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Managing InequalityNorthern Racial Liberalism in Interwar Detroit$
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Karen R. Miller

Print publication date: 2014

Print ISBN-13: 9781479880096

Published to NYU Press Scholarship Online: March 2016

DOI: 10.18574/nyu/9781479880096.001.0001

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Between Ossian Sweet and the Great Depression

Between Ossian Sweet and the Great Depression

Tolerance and Northern Racial Liberal Discourse in the Late 1920s

Chapter:
(p.97) 3 Between Ossian Sweet and the Great Depression
Source:
Managing Inequality
Author(s):

Karen R. Miller

Publisher:
NYU Press
DOI:10.18574/nyu/9781479880096.003.0004

This chapter examines how northern racial liberals' commitment to the language of tolerance obscured their unself-conscious embrace of aspects of the racially unequal status quo that they understood to be the products of sociological and cultural truths rather than political choices. White liberals instead turned that language to their own ends, using it as an electoral strategy and as a way to signal their inherent commitment to fair-mindedness. They embraced the idea that their promotion of racially tolerant discourse, alongside the gradual integration of African Americans into city institutions, could do the work of producing a more racially egalitarian urban terrain. However, they did not reshape the stark racial imbalances that characterized either the local government or city space, even when they controlled the state.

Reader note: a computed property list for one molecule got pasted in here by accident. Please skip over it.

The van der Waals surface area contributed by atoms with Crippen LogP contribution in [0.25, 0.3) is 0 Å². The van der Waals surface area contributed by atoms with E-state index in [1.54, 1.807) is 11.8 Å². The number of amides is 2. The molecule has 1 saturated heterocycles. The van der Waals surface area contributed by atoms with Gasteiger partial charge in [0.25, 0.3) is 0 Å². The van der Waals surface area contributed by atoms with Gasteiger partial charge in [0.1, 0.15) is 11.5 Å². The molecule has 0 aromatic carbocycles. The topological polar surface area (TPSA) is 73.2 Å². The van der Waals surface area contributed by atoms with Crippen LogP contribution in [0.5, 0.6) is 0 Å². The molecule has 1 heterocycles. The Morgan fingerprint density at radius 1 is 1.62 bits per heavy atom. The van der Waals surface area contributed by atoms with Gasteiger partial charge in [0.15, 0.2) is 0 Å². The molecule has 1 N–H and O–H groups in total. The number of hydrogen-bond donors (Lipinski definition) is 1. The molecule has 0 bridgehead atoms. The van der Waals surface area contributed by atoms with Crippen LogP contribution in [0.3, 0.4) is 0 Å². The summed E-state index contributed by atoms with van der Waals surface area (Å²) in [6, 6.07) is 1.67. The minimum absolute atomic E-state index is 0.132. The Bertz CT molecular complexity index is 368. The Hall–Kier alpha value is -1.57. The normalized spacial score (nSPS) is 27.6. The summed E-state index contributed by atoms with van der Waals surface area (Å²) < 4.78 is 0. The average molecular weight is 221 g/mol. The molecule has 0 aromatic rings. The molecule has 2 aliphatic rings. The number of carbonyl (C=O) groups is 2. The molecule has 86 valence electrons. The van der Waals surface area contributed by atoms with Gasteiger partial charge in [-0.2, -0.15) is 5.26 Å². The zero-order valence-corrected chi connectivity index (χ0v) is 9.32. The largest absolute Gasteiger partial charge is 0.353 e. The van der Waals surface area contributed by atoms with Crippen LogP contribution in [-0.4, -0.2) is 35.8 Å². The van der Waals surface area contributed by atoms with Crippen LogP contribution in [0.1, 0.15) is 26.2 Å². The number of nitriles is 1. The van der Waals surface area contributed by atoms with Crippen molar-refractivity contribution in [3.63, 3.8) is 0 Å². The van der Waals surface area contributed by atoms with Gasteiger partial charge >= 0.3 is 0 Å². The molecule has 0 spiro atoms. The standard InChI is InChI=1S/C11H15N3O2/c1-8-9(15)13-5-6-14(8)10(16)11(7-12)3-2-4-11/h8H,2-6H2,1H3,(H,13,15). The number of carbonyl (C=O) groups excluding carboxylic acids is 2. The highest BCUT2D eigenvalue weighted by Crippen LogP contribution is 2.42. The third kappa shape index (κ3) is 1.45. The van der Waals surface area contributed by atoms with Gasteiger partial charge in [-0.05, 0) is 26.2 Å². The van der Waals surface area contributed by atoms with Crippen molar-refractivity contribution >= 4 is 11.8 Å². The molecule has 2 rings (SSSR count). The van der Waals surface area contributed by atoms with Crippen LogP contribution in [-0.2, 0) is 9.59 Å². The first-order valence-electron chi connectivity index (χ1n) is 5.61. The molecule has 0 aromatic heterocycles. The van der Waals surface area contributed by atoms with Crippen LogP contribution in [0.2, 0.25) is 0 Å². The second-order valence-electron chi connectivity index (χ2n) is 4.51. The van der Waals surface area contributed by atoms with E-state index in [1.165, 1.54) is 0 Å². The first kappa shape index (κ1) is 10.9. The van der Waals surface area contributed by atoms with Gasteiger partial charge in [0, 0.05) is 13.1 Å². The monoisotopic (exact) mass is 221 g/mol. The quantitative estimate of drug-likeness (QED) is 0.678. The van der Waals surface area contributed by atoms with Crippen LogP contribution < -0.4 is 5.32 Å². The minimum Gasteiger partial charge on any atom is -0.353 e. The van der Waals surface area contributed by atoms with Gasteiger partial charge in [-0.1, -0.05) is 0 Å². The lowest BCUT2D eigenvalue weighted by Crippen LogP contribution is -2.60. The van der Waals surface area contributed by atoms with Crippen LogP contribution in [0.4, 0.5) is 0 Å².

Keywords:   racial tolerance, white liberals, tolerance, gradualism, racial imbalances, electoral strategies, sociological constructs, cultural constructs

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